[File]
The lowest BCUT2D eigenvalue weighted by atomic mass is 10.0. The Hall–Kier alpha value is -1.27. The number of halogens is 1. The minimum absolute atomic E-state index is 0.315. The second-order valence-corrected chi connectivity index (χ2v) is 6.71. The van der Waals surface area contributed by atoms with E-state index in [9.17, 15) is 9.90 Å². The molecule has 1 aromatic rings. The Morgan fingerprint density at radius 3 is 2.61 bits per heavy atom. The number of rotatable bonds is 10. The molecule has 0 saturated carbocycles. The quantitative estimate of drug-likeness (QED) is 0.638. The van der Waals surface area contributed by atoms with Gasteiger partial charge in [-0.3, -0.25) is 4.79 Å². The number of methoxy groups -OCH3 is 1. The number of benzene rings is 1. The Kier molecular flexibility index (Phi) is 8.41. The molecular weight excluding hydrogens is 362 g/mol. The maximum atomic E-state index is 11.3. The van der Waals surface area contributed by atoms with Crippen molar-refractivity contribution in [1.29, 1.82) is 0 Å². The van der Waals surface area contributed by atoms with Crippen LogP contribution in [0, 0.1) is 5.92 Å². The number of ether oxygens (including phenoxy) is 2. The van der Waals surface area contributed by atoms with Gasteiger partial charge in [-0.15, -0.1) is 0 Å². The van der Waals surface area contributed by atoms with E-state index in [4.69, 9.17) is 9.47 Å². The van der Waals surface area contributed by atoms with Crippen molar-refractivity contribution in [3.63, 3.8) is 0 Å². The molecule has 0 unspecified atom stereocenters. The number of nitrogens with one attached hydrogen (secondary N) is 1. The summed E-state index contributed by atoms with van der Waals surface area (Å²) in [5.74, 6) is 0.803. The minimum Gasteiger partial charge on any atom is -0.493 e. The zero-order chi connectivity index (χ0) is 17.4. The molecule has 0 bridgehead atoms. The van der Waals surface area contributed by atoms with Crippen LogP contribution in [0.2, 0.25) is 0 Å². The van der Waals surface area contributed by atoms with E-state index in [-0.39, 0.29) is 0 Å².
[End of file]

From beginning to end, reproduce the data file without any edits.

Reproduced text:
The lowest BCUT2D eigenvalue weighted by atomic mass is 10.0. The Hall–Kier alpha value is -1.27. The number of halogens is 1. The minimum absolute atomic E-state index is 0.315. The second-order valence-corrected chi connectivity index (χ2v) is 6.71. The van der Waals surface area contributed by atoms with E-state index in [9.17, 15) is 9.90 Å². The molecule has 1 aromatic rings. The Morgan fingerprint density at radius 3 is 2.61 bits per heavy atom. The number of rotatable bonds is 10. The molecule has 0 saturated carbocycles. The quantitative estimate of drug-likeness (QED) is 0.638. The van der Waals surface area contributed by atoms with Gasteiger partial charge in [-0.3, -0.25) is 4.79 Å². The number of methoxy groups -OCH3 is 1. The number of benzene rings is 1. The Kier molecular flexibility index (Phi) is 8.41. The molecular weight excluding hydrogens is 362 g/mol. The maximum atomic E-state index is 11.3. The van der Waals surface area contributed by atoms with Crippen molar-refractivity contribution in [1.29, 1.82) is 0 Å². The van der Waals surface area contributed by atoms with Crippen LogP contribution in [0, 0.1) is 5.92 Å². The number of ether oxygens (including phenoxy) is 2. The van der Waals surface area contributed by atoms with Gasteiger partial charge in [-0.15, -0.1) is 0 Å². The van der Waals surface area contributed by atoms with E-state index in [4.69, 9.17) is 9.47 Å². The van der Waals surface area contributed by atoms with Crippen molar-refractivity contribution in [3.63, 3.8) is 0 Å². The molecule has 0 unspecified atom stereocenters. The number of nitrogens with one attached hydrogen (secondary N) is 1. The summed E-state index contributed by atoms with van der Waals surface area (Å²) in [5.74, 6) is 0.803. The minimum Gasteiger partial charge on any atom is -0.493 e. The zero-order chi connectivity index (χ0) is 17.4. The molecule has 0 bridgehead atoms. The van der Waals surface area contributed by atoms with Crippen LogP contribution in [0.2, 0.25) is 0 Å². The van der Waals surface area contributed by atoms with E-state index in [-0.39, 0.29) is 0 Å².